Left mandibular length (mm) −0.17 0.78 0.50 −1.70 1.35
Right ramus height (mm) 0.03 0.81 0.91 −1.55 1.62
Left ramus height (mm) −0.89 0.88 0.01 −2.62 0.84
Right corpus length (mm) −0.43 1.48 0.39 −3.32 2.47
Left corpus length (mm) −0.15 0.87 0.60 −1.85 1.56
Right gonial angle ( o ) −0.01 2.27 0.99 −4.46 4.43
Left gonial angle ( o ) −0.50 0.93 0.13 −2.33 1.33
Right FMPA ( o ) 0.52 0.73 0.05 −0.92 1.96
Left FMPA ( o ) 0.61 0.58 0.01 −0.53 1.75
Right condylion anteroposterior axis (mm) −0.23 0.81 0.39 −1.82 1.36
Right condylion superoinferior axis (mm) −0.08 0.28 0.41 −0.63 0.47
Left condylion anteroposterior axis (mm) −0.77 0.91 0.03 −2.56 1.02
Left condylion superoinferior axis (mm) 0.02 0.45 0.91 −0.86 0.89
Geometric center of right condyle anteroposterior axis (mm) −0.14 0.34 0.24 −0.81 0.54
Geometric center of right condyle superoinferior axis (mm) −0.04 0.66 0.86 −1.32 1.25
Geometric center of left condyle anteroposterior axis (mm) −0.02 0.44 0.89 −0.87 0.84
Geometric center of left condyle superoinferior axis (mm) 0.05 0.95 0.88 −1.81 1.90
Right anterior fossa anteroposterior axis (mm) 0.14 0.32 0.21 −0.49 0.77
Right anterior fossa superoinferior axis (mm) −0.15 0.28 0.13 −0.69 0.40
Left anterior fossa anteroposterior axis (mm) 0.19 0.35 0.11 −0.49 0.88
Left anterior fossa superoinferior axis (mm) −0.33 0.46 0.05 −1.23 0.58
Right posterior fossa anteroposterior axis (mm) −0.01 0.35 0.90 −0.70 0.67
Right posterior fossa superoinferior axis (mm) −0.10 0.64 0.65 −1.35 1.16
Left posterior fossa anteroposterior axis (mm) 0.02 0.16 0.71 −0.29 0.33
Left posterior fossa superoinferior axis (mm) 0.00 0.24 0.99 −0.48 0.48

Results

The descriptive statistics comparing both Herbst groups (brachyfacial and mesofacial) and the Class II control group are summarized in Table I .

The Herbst groups were well matched with regard to age (brachyfacial, 13.36 years; mesofacial, 12.74 years), duration of Herbst treatment (brachyfacial, 7.21 months; mesofacial, 7.93 months), and duration of fixed appliance therapy that followed (brachyfacial, 20.38 months; mesofacial, 19.25 months). There were significant differences ( P = 0.0002) in the FMPA (brachyfacial, 18.3°; mesofacial, 27.9°) and the gonial angle ( P = 0.003) between the 2 Herbst groups (brachyfacial, 118.1°; mesofacial, 127.1°).

The Herbst groups and the Class II control group were well matched in regard to total treatment time (Herbst brachyfacial, 27.59 months; Herbst mesofacial, 27.18 months; control, 22.81 months) and Pog-N perpendicular (Herbst brachyfacial, −2.4 mm; Herbst mesofacial, −3.8 mm; control, −3.8 mm). There was a significant difference ( P = 0.03) in age between the Herbst mesofacial group and the Class II control group (Herbst mesofacial, 12.74 years; control, 13.73 years). There were also statistically significant differences in the severity of the Class II malocclusion as shown by the average molar occlusion ( P = 0.01) between the groups (Herbst brachyfacial, 6.6 mm; Herbst mesofacial, 6.3 mm; control, 4.6 mm) and the ANB angle ( P = 0.03) between the Herbst brachyfacial and Class II control group (Herbst brachyfacial, 6.0°; control 3.9°).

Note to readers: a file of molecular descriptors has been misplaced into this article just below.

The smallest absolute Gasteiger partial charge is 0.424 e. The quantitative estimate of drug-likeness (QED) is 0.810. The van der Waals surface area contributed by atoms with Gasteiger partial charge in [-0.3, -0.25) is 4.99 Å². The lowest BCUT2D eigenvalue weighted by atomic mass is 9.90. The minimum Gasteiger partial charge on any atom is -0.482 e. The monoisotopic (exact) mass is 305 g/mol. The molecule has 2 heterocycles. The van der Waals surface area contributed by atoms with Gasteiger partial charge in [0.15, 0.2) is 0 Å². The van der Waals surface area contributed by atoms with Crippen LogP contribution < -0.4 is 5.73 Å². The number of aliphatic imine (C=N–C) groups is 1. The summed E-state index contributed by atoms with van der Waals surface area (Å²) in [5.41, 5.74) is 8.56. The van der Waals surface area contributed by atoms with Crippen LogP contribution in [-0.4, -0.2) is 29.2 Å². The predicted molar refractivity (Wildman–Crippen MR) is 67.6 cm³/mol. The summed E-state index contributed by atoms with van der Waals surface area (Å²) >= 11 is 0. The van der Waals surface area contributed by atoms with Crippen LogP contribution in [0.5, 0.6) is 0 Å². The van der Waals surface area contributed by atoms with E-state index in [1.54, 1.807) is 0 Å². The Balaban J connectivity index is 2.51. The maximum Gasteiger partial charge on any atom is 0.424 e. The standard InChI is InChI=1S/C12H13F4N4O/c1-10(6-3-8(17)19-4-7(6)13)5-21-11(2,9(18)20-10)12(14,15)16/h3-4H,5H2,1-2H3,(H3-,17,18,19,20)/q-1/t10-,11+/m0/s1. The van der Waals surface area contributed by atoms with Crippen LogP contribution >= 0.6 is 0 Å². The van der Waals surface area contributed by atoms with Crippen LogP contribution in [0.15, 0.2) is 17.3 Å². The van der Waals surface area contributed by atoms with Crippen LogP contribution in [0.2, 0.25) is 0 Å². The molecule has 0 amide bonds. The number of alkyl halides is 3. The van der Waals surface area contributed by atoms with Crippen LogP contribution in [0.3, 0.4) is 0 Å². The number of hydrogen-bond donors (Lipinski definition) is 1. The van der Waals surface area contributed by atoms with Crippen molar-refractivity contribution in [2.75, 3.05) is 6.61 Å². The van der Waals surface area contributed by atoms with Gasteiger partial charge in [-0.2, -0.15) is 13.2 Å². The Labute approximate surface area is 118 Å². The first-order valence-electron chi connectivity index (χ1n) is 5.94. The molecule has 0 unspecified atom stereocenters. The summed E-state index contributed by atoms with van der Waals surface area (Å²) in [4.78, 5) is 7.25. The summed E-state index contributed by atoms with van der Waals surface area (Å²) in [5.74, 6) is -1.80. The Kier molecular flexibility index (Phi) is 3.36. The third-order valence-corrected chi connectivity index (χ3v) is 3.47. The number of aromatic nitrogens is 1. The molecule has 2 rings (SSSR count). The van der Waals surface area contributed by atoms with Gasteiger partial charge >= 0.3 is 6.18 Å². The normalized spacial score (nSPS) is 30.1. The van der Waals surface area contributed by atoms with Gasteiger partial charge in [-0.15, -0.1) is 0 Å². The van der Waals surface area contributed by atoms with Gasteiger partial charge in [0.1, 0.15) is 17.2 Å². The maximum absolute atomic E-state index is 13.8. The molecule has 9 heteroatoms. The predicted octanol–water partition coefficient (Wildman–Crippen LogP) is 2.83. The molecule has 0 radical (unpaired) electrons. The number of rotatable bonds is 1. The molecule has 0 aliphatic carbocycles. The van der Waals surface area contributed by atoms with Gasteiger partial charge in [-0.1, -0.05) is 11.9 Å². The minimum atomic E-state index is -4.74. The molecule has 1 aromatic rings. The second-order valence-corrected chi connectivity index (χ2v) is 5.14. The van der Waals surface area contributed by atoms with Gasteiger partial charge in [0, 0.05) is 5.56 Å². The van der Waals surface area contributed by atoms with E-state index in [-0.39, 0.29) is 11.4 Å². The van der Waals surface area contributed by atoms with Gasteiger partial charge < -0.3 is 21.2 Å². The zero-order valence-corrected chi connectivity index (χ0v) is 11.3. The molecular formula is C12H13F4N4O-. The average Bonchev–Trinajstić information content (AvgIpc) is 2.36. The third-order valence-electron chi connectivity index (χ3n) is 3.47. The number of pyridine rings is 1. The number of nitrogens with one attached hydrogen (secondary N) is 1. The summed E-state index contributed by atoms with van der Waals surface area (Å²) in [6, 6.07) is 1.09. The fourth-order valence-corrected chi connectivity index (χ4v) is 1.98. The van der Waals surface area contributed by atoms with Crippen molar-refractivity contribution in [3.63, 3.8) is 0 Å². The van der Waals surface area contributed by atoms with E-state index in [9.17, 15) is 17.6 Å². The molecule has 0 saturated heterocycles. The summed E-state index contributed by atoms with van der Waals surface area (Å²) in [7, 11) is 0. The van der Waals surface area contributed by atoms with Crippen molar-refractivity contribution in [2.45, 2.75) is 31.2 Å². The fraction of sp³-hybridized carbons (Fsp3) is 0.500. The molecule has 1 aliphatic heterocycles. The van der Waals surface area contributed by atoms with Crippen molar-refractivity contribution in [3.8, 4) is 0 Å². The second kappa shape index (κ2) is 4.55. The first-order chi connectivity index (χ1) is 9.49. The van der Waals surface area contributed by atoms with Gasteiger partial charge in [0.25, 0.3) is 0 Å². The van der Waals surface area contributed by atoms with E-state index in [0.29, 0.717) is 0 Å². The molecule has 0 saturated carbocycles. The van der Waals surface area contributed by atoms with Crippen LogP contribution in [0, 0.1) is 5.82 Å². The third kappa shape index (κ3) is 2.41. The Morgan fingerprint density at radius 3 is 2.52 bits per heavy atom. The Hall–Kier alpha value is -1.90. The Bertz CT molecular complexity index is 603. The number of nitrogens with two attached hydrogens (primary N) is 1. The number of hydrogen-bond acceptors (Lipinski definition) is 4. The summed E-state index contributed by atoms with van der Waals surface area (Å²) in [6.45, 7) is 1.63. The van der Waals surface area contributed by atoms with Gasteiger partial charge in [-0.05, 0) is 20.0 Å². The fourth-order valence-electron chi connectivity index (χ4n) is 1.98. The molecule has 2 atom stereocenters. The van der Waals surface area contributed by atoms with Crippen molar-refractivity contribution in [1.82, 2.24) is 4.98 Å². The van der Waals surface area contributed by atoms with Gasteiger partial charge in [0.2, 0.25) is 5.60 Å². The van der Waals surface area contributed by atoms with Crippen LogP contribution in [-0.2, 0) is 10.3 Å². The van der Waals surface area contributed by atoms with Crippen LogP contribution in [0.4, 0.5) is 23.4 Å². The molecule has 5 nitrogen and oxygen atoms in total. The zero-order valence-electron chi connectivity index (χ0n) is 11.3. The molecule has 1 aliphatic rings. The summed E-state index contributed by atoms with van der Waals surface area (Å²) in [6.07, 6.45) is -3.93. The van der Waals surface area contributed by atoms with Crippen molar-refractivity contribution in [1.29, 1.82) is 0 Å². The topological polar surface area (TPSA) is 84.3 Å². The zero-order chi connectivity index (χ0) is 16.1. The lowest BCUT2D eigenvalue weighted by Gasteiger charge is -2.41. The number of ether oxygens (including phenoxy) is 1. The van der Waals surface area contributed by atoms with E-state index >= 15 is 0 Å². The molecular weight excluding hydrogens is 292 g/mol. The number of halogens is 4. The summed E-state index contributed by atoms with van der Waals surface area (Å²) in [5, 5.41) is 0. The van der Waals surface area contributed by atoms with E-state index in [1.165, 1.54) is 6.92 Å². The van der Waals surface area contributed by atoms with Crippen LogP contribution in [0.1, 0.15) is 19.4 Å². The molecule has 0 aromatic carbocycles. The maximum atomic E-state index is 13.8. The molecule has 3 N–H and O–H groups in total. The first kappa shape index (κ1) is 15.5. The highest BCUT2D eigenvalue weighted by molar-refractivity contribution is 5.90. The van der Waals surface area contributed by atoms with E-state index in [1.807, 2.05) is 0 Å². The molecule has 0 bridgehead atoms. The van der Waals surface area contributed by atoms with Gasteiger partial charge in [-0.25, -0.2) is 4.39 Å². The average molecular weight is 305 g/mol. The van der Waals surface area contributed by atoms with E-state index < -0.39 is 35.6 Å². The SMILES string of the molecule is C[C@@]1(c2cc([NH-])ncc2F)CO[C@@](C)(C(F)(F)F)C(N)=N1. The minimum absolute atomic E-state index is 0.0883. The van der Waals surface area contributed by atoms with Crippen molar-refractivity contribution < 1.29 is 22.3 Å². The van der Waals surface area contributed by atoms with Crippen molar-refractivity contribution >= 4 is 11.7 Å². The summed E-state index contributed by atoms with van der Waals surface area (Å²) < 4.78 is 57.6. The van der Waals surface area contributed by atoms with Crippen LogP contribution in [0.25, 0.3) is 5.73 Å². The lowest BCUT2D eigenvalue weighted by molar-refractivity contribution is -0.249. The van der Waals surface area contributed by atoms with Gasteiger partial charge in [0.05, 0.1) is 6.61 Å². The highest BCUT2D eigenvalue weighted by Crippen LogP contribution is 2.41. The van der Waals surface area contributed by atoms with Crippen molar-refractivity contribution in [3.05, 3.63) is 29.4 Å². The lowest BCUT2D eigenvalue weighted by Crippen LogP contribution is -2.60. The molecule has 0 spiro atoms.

Qualitative evaluations of the maxillary and mandibular skeletal changes at all times were undertaken using semitransparent overlays and color maps of the cranial base superimpositions ( Figs 1 and 2 ).

Fig 1
Color maps showing skeletal displacements calculated from the 3D volume renderings for both Herbst groups and the Class II controls at T1 to T3 when registered and superimposed at the anterior cranial base. The color map scale is set from −5 to +5 mm. Red represents regions of anterior displacement of T3 in relation to T1; blue represents regions of posterior displacement.

Fig 2
Semitransparencies of superimposed 3D renderings registered at the anterior cranial base: A, Herbst brachyfacial and B, Herbst mesofacial subjects from T1 ( red ) to T3 ( white ).

Quantitative assessments of maxillary changes at the initial (T1) and final (T3) timepoints are reported in Table III . There were no significant differences in the vertical and anteroposterior positions of A-point or ANS between the 2 Herbst groups according to the y- and z-coordinates. There was a significant difference ( P = 0.01) in the change in vertical position of ANS in the Herbst brachyfacial (−1.44 mm) and Herbst mesofacial ( P = 0.001) (−1.95 mm) groups compared with the Class II control group from T1 to T3. There were no significant differences in palatal plane angulation (ANS-PNS) across all 3 groups from T1 to T3.

Table III
Differences between the T1 and T3 skeletal changes for the Herbst brachyfacial group, Herbst mesofacial group and Class II elastics controls
Measurement Herbst brachyfacial (HB) mean SD Herbst mesofacial (HM) mean SD Control (C) mean SD Difference of means (HM vs HB) (95% CI) P value Difference of means (C vs HB) (95% CI) P value Difference of means (C vs HM) (95% CI) P value
Maxillary skeletal
A point AP (mm) 0.43 0.69 0.02 1.06 0.59 1.21 −0.41 (−1.48, 0.66) 0.43 0.16 (−0.83, 1.16) 0.74 0.57 (−0.42, 1.57) 0.24